#What's behind the global chip crisis?

08 / June 2021
What's behind the global chip crisis?

Seletron Performance

The pandemic has caused several problems by changing even the habits of people who were forced to stay at home by the Covid 19 Pandemic. They have found alternative ways to work (smart working) and spend time, causing a surge in demand for electronic devices. This has literally consumed all the reserves of microchips in the world market, forcing car manufacturers to stop and/or reduce the production of cars.

The pandemic has led to a global semiconductor and chip crisis, and now the automotive industry is also paying the price.

Nowadays, chips are essential in virtually all electronic devices ranging from cell phones, gaming consoles, televisions, and computers, and the automotive industry also depends on them. 

For example, the giant car manufacturer Hyundai Motor had to suspend production at its plant in Korea for a few weeks due to a lack of chips and electronic components.

Toyota has also already announced its decision to stop production in Kolin, east of Prague, for two weeks for the same reason.

But Audi, BMW, Mercedes, Volkswagen, and many other manufacturers are also experiencing or will be facing similar problems in the short to medium-term.

In addition to the pandemic, other events have also caused this crisis to escalate, such as the storms in Texas in February, which greatly slowed component production, the fire at Renesas plants in Japan in April, and the water problem in Taiwan, which is one of the world's most important semiconductor manufacturers.


What does this lack of chips mean for the auto industry?

The automotive industry has become increasingly dependent on semiconductors for various car features, from driver assistance and emergency braking to the new entertainment and comfort systems that make cars increasingly high-tech.

According to a Deloitte report, by 2030, electronics for cars, encompassing everything from LCD screens to in-vehicle systems, will account for 45% of a car's manufacturing cost.

The cost of the components and semiconductors used in these electronic devices is expected to rise 25% by 2030.

The chip crisis has forced many automotive giants, Volkswagen, Nissan Motor, General Motors, and Ford, to cut back on the production of less profitable vehicles.

Millions of nearly finished cars, complete apart from the chips, are waiting for these tiny semiconductors to be finished. A car is made up of thousands of components, but if even one chip is not available, the car cannot function.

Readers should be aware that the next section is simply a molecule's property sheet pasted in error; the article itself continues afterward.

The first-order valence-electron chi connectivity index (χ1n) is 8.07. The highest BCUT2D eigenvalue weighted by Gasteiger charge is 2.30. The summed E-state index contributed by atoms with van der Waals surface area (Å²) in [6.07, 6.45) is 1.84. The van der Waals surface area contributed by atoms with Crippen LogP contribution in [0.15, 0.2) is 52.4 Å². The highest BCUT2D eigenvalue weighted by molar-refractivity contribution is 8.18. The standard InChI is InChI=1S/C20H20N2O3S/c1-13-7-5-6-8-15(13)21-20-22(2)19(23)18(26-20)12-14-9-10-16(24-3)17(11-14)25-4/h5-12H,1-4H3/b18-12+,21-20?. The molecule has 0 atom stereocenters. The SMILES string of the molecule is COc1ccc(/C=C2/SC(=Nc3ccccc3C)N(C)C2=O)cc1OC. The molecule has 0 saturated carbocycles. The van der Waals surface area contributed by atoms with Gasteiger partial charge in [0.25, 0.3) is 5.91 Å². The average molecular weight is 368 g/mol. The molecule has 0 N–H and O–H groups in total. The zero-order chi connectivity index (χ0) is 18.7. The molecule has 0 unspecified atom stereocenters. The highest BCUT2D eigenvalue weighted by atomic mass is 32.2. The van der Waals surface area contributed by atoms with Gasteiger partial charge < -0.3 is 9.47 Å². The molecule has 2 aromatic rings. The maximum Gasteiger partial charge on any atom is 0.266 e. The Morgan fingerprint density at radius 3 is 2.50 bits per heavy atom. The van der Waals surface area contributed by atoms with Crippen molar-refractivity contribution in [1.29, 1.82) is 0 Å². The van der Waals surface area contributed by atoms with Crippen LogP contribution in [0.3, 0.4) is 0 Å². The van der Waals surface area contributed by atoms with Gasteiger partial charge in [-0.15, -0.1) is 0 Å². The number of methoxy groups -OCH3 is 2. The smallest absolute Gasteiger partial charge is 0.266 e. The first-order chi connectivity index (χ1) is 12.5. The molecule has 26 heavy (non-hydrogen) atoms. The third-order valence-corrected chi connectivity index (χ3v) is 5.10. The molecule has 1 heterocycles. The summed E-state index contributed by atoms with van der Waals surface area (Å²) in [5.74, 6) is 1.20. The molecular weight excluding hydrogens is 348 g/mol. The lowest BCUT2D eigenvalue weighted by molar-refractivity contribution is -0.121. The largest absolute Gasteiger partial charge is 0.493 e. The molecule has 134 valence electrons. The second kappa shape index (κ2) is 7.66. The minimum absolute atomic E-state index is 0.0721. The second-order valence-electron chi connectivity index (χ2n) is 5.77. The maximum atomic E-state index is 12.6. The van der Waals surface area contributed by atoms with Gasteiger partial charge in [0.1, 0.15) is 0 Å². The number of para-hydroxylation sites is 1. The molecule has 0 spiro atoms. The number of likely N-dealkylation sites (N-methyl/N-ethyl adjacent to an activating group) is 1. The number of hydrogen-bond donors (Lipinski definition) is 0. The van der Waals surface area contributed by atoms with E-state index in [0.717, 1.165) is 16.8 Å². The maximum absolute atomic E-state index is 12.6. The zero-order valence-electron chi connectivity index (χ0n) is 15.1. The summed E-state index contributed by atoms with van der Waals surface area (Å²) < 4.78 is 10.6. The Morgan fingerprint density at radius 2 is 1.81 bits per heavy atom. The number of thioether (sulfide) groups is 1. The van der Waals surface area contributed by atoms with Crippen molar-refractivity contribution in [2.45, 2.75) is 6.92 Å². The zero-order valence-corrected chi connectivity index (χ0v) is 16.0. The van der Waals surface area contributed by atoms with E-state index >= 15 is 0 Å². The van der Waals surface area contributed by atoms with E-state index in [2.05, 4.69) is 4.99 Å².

How has the pandemic increased the demand for chips?

As Covid-19 has forced much of the global population to spend time at home, the demand for home electronics (tablets, laptops, video games, televisions, etc.) has increased.

Electronics companies rushed to purchase more chips to meet the growing demand for their devices. However, this has resulted in a shortage of chips for automotive companies.

Sanctions against Chinese tech companies have further exacerbated the problem.

By this point, all companies that manufacture electronic devices need chips, and they are frantically trying to purchase them to sustain inventories.


Why don't chip manufacturers make more?

The existing factories are already working at full capacity and would not be able to increase their production capacity. The alternative would be to create additional lines, but this would require significant investment in both time and money.

Chips are produced in highly controlled environments known as "fabs," where dust particles and unsuitable temperatures could damage semiconductors.

For chip manufacturers, building a suitable environment costs billions of dollars and takes nearly two years.

That's why the severe chip crisis cannot be solved quickly. 


The rush to source components

Like all car manufacturers, we at Seletron Performance are doing our best to stock as many components as possible, like chips and semiconductors, to better manage this global crisis and to be able to supply the whole range of our additional control units and meet the needs of our customers.

The most optimistic estimates indicate 6-12 months, while the most catastrophic ones even 2-3 years; these are therefore very significant timeframes that everyone in this sector must face.

Fortunately, we have always had dynamic warehouse management, and in addition to having ready-made products, we also have a substantial stock of components and semi-assembled boards. This allows us to manage peaks in orders or, as in this case, a global chip crisis.